When researching in military records, it is helpful to determine when and where in the armed service a soldier served, and whether he or she was in the enlisted ranks or an officer. Clues may be found in family stories, old newspaper clippings, correspondence, scrapbooks, journals or diaries, service medals and memorabilia, and photographs of the soldier in uniform. The grave marker of a veteran may contain information about military service as well. Military records may have been created in peacetime or during time of war, depending on the record type, and you may even find military records for ancestors who never served. For example, the U.S. World War I Draft Registrations (found in Ancestry Library Edition) include records for 24 million men, both immigrant and U.S. citizens, who were born between about 1872 and 1900. Many of these men were never called up for service.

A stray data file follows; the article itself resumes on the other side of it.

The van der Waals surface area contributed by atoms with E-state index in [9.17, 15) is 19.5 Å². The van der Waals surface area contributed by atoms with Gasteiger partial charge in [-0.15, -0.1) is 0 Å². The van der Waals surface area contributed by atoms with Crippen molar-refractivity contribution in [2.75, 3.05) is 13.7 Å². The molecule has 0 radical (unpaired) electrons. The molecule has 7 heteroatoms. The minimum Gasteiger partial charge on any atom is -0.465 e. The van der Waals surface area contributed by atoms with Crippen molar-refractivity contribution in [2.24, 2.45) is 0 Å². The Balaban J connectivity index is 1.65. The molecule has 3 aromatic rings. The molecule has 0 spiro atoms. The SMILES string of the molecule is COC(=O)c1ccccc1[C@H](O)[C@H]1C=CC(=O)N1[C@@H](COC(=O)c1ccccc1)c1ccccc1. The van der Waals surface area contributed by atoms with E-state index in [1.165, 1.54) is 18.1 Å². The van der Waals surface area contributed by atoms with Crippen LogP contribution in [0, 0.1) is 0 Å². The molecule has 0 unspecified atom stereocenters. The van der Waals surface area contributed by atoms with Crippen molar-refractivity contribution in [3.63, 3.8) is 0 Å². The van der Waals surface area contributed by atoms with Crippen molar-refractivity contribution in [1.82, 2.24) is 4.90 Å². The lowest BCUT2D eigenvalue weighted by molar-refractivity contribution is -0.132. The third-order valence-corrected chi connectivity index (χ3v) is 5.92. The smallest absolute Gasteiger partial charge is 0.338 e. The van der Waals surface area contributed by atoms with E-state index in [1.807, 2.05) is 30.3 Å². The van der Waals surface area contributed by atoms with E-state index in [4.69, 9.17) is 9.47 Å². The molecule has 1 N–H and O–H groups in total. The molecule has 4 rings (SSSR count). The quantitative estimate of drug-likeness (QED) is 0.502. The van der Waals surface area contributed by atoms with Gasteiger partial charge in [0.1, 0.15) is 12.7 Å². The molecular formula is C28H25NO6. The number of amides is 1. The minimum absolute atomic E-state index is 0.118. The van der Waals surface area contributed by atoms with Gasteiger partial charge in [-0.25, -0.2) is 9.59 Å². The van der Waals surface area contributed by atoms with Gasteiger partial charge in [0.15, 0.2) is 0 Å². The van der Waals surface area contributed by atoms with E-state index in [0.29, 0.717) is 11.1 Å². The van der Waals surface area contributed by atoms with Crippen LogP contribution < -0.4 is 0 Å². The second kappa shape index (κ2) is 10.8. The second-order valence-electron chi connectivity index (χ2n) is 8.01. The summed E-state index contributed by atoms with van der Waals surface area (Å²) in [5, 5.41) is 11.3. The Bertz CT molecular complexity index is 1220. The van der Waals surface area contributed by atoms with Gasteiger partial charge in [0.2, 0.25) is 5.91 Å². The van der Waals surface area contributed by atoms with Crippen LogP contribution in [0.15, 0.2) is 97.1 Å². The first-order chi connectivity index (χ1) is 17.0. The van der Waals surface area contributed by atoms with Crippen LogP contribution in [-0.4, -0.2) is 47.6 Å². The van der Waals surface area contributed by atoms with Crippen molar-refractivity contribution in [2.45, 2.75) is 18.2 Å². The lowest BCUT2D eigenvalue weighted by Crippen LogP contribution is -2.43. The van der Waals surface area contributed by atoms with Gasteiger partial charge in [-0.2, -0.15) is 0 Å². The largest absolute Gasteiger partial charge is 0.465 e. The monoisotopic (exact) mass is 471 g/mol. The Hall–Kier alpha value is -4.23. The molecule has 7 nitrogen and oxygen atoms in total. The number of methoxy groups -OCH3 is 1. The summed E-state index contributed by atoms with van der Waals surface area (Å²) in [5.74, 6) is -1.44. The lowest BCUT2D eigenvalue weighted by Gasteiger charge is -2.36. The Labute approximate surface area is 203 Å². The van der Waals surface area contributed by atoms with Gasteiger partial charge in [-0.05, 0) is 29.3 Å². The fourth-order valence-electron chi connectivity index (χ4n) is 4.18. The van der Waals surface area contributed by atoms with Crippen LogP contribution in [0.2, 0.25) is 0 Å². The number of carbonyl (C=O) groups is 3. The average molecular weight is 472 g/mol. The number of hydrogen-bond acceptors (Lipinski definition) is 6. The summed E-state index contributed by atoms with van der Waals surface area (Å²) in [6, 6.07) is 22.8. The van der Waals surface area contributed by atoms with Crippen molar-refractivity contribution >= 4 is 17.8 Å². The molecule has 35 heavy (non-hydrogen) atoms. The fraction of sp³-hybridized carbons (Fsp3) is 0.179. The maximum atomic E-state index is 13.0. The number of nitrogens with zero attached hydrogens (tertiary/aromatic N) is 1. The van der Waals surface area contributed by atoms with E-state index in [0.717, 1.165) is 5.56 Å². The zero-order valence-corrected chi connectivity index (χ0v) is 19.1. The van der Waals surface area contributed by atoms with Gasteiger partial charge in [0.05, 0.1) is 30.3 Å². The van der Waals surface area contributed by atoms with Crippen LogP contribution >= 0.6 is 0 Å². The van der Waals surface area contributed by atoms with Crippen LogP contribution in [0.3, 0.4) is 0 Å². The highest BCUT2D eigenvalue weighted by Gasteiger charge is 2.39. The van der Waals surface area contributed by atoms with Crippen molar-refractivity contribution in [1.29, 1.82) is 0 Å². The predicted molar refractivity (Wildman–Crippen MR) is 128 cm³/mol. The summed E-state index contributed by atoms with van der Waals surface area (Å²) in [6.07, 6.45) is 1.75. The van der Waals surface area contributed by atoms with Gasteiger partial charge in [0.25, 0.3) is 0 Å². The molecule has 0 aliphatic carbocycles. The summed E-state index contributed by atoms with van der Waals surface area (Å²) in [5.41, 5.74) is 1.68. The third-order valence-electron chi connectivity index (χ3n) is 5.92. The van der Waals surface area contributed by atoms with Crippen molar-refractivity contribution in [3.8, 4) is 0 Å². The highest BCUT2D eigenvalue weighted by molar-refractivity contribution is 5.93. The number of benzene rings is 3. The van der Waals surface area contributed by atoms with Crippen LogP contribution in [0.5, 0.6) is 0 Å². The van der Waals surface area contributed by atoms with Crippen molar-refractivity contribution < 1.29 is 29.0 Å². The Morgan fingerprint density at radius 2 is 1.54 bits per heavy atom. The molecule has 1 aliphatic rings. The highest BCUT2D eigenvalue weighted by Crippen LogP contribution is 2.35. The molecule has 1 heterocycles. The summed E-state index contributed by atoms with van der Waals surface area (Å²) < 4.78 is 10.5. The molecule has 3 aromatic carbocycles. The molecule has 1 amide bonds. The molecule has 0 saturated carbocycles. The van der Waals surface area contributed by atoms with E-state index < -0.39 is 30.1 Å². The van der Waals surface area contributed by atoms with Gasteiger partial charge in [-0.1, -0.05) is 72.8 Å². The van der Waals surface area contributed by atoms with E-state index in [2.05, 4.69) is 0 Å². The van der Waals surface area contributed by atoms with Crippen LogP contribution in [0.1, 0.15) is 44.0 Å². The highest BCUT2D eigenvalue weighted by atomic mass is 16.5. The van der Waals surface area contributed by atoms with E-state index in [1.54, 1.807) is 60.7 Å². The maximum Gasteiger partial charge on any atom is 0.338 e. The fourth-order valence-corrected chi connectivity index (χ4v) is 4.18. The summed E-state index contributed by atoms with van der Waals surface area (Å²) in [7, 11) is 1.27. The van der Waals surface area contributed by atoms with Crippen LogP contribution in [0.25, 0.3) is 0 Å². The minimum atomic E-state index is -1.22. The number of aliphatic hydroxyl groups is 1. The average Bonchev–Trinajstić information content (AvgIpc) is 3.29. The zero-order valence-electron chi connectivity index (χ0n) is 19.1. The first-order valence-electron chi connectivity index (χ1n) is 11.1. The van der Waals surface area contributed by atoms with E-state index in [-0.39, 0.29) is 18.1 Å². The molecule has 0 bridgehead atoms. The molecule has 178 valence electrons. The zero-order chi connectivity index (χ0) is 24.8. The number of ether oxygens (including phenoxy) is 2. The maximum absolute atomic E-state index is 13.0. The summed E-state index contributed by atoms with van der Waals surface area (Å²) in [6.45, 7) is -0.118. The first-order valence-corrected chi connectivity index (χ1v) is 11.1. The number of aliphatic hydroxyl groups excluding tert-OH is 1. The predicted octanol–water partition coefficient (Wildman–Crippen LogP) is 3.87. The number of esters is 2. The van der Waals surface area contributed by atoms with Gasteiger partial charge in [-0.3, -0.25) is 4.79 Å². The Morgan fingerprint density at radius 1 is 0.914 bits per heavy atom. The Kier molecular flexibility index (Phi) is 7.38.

One of the most valuable records in military research is the soldier's service record. Service records may be found in our Ancestry Library Edition and Fold3 databases for soldiers through the Civil War and a few from the Spanish-American War. To request service records for more recent soldiers, you must request service records from the National Archives through their e-VetRecs online ordering portal or fill out form SF-180 and mail it in. You can find out more about the process by clicking the blue links.
Databases available through the San Antonio Public Library
Other on-line resources for military research: